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Press Centre (7/2017)

Turkish class teaches a young Syrian girl how to cope with life as a refugee


Photos: © UNICEF/RICH/2017

By Donatella Lorch



Şanlıurfa, Turkey – Every morning, Dua gets up and makes breakfast for her parents and her 7 siblings and then cleans the kitchen. The 15-year-old Syrian refugee then spends much of her day at home.
 
“I am so bored,” she admitted. “I can’t go to a regular Turkish school because I don’t speak Turkish. But now, all I can think of is: ‘when can I go to my Turkish lesson?’”
 
Three times a week in the afternoon, Dua, a willowy teenager with a contagious 
smile and a delicate smudge of black kohl around her eyes, walks the narrow cobblestoned streets of Şanlıurfa, her adopted city in Turkey’s Southeast, to join a dozen classmates in an unusual school setting. With babies on their laps and toddlers chasing each other around the room, a dozen women, all Syrian refugees, some wearing headscarves and ankle-length coats, others in jeans and shirts, spend two hours learning basic Turkish grammar and forming sentences with the latest vocabulary they have learned.
 
“My teacher is the best,” said Dua describing Hasan Parlak, 28, a Turk who teaches morning classes in a local high school and volunteers his afternoons teaching refugees. For the first time since she fled to Turkey from Homs in 2015, Dua feels she can communicate with the world outside her small apartment. “Everyone here is so positive and we all really want to learn. Now when I go to a shop, people understand me. I am no longer invisible. I exist!”
 
The classes take place in a multi-purpose community center, known by the Turkish acronym ÇATOM, and administered by the Southeastern Anatolia Project (the GAP Regional Development Administration) under Turkey’s Ministry of Development. There are 44 ÇATOMs in 9 provinces that target vulnerable women and young girls living in poor neighborhoods and support them in skills and job development as well as provide them with child-care while they attend classes. More than 15,000 young girls and women participate each year in ÇATOM programs.
 

In 2015, with the funds from European Union, UNICEF partnered with ÇATOM in Şanlıurfa to help improve their services and extend them to Syrian refugees. Şanlıurfa, a city of 1.9 million is home to just under 420,000 Syrian refugees. Both Turkish and Syrian women attend together art, cooking and sewing workshops, organizing joint picnics and get-togethers. Their trainers are bi-lingual. Men and adolescent boys over 12 are not allowed in (with the exception of the Turkish teacher), one of the main reasons that Dua’s father allowed his daughter to attend classes. Friendships across cultures and age groups are quickly formed under the traditional vaulted limestone ceilings and thick walls that remind of a caravanserai, its central courtyard shielded by a large tree.
 
“Building trust is always a problem at the beginning,” said Ayse Dağlar, the ÇATOM coordinator in Şanlıurfa. “When they understand this is a safe environment, this center becomes their second address.”  Here assistance to Syrian refugees can vary from taking Turkish classes, to help in obtaining Turkish identity cards, and getting children into schools. There are also seminars on the dangers of child marriage and on basic health information for adolescent girls in addition to social and cultural activities.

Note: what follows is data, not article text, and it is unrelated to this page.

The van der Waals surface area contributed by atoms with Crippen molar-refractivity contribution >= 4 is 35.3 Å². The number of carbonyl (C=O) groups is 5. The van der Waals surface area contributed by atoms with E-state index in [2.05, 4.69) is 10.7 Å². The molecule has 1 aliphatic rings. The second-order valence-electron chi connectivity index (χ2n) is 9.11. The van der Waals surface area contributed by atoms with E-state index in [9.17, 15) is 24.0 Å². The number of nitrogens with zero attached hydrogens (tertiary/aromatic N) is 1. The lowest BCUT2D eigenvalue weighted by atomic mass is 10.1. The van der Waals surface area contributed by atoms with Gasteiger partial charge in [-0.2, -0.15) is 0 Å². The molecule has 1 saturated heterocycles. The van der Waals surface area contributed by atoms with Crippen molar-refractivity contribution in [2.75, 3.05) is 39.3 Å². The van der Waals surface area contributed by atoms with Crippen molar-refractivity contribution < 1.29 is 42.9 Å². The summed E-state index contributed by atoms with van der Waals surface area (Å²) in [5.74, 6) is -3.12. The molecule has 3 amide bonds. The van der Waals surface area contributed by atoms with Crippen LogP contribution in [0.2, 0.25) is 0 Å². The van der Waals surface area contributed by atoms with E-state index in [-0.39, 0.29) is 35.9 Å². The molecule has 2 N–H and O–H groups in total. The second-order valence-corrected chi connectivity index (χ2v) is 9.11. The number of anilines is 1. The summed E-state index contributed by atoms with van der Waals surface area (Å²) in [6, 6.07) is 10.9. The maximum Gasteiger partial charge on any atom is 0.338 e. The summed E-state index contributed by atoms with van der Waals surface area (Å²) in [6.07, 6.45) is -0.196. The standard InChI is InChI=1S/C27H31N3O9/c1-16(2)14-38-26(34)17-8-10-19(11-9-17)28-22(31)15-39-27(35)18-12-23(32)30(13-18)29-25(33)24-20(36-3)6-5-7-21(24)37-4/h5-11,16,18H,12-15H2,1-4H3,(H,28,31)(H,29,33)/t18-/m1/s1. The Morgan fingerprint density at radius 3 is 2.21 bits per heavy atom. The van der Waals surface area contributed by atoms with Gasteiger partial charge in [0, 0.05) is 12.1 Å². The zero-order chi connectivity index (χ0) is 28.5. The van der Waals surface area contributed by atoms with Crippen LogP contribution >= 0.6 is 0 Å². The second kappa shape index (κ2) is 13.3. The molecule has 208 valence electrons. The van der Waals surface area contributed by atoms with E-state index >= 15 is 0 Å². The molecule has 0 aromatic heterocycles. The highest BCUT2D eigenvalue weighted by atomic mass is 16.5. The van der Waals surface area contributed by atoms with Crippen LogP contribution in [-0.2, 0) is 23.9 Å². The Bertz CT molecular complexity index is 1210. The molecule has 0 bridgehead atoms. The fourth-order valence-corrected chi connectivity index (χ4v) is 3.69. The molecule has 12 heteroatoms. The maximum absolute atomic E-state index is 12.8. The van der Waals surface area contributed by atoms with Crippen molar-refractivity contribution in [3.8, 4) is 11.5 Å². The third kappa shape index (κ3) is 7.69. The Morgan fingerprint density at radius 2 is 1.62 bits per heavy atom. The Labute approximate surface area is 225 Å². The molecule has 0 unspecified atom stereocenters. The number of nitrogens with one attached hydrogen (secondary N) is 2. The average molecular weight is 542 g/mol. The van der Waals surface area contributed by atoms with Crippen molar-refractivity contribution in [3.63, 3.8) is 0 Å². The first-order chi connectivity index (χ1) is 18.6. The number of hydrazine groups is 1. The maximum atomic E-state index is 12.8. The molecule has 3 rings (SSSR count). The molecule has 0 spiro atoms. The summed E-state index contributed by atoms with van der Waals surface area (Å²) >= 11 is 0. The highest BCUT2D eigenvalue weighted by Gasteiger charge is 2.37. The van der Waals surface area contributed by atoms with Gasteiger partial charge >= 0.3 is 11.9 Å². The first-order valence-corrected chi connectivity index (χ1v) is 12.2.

On average, the women visit the center for six months to a year, as many families are forced to migrate wherever they can find employment. In 2016, 300 women benefitted from regular ÇATOM services in Şanlıurfa while about 600 women visited.

Hasan, Dua’s teacher, has been volunteering at this ÇATOM for two years, teaching 10 hours a week. Each course lasts 3 months. “Our goal is not only teaching them, because 3 months is really not enough,” he explained. “We also aim to give them hope, to help them get over the trauma of war and loss.
 
The only thing that really belongs to young women like Dua is their Turkish lessons.” The women proudly relate to Hasan the compliments they receive for their Turkish from shop owners and neighbors.
 
Dua, he says, is his fastest learner, a ball of energy who insists he ignore national holidays and teach instead. But like many others before her, she will soon drop out of Turkish lessons. Her father, who sells vegetables, has found her a 12-hour-a-day job working for a tailor.  The family needs the extra cash.
 
“Dua is not my first student to have to do this,” he said sadly. “She will sacrifice her future life for her family. For young girls like her, there are only two alternatives: they will work or they will get married.”
 
Dua talks about her new job without resentment. “Maybe, I’ll become a wife in my own home,” she says of her future. Yet the dreamer in her goes beyond the present boundaries of her world, perhaps fed by the power and independence instilled in her during Turkish class. The clock may no longer be able to turn back time.
“I want to be a doctor,” she says smiling.
    
Partnership for Children
 
UNICEF’s work with ÇATOM is funded by the European Union Regional Trust Fund in Response to the Syrian Crisis.
 
 
 
UNICEF Turkey Country Office, Yukarı Dikmen Mah. Alexsander Dubçek Cd. 7/106, 06450 Çankaya/Ankara. Telephone: +90 312 454 1000 Fax: +90 312 496 1461 E-mail: ankara@unicef.org